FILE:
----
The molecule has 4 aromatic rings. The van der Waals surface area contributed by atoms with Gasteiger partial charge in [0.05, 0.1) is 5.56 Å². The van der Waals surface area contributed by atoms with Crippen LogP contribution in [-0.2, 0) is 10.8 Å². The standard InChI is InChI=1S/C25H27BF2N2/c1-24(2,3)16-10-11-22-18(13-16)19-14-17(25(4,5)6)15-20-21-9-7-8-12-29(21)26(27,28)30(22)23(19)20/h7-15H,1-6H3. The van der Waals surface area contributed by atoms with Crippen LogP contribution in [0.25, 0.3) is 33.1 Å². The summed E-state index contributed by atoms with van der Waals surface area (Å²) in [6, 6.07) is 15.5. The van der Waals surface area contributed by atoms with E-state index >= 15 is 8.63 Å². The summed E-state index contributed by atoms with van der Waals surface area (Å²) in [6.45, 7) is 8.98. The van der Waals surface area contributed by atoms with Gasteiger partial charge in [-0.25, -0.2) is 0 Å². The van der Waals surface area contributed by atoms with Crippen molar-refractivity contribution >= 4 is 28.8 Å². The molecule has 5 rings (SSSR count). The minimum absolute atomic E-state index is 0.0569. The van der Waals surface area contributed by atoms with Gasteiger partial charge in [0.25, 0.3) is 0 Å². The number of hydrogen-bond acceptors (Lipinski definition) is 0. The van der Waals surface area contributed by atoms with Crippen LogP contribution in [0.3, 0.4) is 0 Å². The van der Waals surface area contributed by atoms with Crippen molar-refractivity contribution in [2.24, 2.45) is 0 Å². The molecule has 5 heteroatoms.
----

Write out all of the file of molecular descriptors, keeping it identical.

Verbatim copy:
The molecule has 4 aromatic rings. The van der Waals surface area contributed by atoms with Gasteiger partial charge in [0.05, 0.1) is 5.56 Å². The van der Waals surface area contributed by atoms with Crippen LogP contribution in [-0.2, 0) is 10.8 Å². The standard InChI is InChI=1S/C25H27BF2N2/c1-24(2,3)16-10-11-22-18(13-16)19-14-17(25(4,5)6)15-20-21-9-7-8-12-29(21)26(27,28)30(22)23(19)20/h7-15H,1-6H3. The van der Waals surface area contributed by atoms with Crippen LogP contribution in [0.25, 0.3) is 33.1 Å². The summed E-state index contributed by atoms with van der Waals surface area (Å²) in [6, 6.07) is 15.5. The van der Waals surface area contributed by atoms with E-state index >= 15 is 8.63 Å². The summed E-state index contributed by atoms with van der Waals surface area (Å²) in [6.45, 7) is 8.98. The van der Waals surface area contributed by atoms with Gasteiger partial charge in [-0.25, -0.2) is 0 Å². The van der Waals surface area contributed by atoms with Crippen molar-refractivity contribution >= 4 is 28.8 Å². The molecule has 5 rings (SSSR count). The minimum absolute atomic E-state index is 0.0569. The van der Waals surface area contributed by atoms with Gasteiger partial charge in [0.25, 0.3) is 0 Å². The number of hydrogen-bond acceptors (Lipinski definition) is 0. The van der Waals surface area contributed by atoms with Crippen LogP contribution in [0.3, 0.4) is 0 Å². The van der Waals surface area contributed by atoms with Crippen molar-refractivity contribution in [2.24, 2.45) is 0 Å². The molecule has 5 heteroatoms.